The forecast for today says this: "Extreme heat will affect the region today with many locations hitting 110 degrees or higher. This is a very dangerous situation where heat related illnesses are likely, especially for folks that are outside for a prolonged period of time this afternoon." The predicted high is 112. Yesterday the prediction was 108 and the actual official high in Hutchinson was 110. Thermometers in our area, however, consistently register several degrees higher than Hutchinson, and yesterday was no exception. We've been told that today promises to have the highest temperatures of the season so far. The excessive heat warning we're under is in place till at least Thursday evening.

For the month of July, only the summer of 1980 had a higher average temperature: 90.4 to 89.3. 1954, 1934, and 1936 were the next hottest July's--in that order. The two months (1980 and 2011) were tied for the number of days over 100.

We're coping--just barely. One day without having to water would feel like a vacation, as would being able to look outside and see thriving vegetation, instead of vegetation in survival mode.

We noted on our way to and from church on Sunday that an irrigated corn field that looked good for the most part was topped in certain sections by a layer of leaves that looked whitish the first time I saw them several days earlier, and then looked tan-brown on Sunday. Other parts of the field didn't look like that. I suspect it had something to do with when the irrigation passed over the different areas. I don't know if it showed where it arrived too late, or if the water itself, combined with the heat, "cooked" the leaves.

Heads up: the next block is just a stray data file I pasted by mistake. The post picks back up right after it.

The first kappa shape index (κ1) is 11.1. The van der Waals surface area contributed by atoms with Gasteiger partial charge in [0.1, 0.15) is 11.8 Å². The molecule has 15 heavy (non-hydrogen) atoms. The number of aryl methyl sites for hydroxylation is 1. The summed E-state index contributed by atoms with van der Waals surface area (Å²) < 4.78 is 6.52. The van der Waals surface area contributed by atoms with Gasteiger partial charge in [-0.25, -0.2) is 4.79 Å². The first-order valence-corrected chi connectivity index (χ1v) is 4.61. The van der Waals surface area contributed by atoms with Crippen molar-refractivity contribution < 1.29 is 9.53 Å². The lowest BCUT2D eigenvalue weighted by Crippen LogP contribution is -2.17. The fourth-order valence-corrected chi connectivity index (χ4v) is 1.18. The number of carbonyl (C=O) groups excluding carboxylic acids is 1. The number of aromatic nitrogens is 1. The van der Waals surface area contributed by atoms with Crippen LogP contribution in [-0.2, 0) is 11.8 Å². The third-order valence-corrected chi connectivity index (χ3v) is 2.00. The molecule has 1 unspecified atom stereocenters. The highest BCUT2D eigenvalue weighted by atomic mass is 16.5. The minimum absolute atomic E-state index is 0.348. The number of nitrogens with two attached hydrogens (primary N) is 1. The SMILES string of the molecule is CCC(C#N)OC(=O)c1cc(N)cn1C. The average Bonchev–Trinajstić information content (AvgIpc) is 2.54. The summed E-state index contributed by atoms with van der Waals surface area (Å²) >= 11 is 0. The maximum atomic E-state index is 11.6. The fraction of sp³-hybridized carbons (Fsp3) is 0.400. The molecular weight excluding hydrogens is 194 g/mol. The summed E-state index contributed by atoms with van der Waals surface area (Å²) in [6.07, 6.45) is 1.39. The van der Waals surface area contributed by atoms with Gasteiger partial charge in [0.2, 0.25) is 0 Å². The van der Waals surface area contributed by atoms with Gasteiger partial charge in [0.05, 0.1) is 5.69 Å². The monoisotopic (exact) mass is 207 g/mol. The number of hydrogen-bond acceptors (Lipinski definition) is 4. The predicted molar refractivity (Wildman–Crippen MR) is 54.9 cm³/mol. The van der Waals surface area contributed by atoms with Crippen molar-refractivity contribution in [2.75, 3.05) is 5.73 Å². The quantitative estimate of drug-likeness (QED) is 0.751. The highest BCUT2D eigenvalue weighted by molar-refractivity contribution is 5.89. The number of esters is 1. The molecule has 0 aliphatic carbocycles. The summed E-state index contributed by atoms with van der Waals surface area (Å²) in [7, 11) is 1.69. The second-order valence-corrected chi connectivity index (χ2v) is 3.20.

I saw some of the same thing in our corn patch here at home. I also saw some of the first tassles looking puffy, dry, and dead. Tassles like that probably have no live pollen. Yesterday we set up the overhead sprinkler and turned it on over the corn patch, hoping to cool it down sufficiently to allow the pollen to stay alive long enough to do its job. We've been ditch watering the corn, which is an efficient way to deliver water to the roots, but it doesn't do much to cool the upper parts of the plant. With low humidity, the amount of water lost to irrigation by sprinkling seems wasteful, but evaporation is a cooling process, and when that's what we're after, we squeeze our eyes shut to the water wasting issue.

Right now the forecast for the week shows most of the icons with some chance for rain, with 20% being the highest number listed. Even though such predictions have hardly ever resulted in rain for us of late, it's better than seeing every icon either black or orange--for either nighttime or a hot daytime.

Please join us in prayer.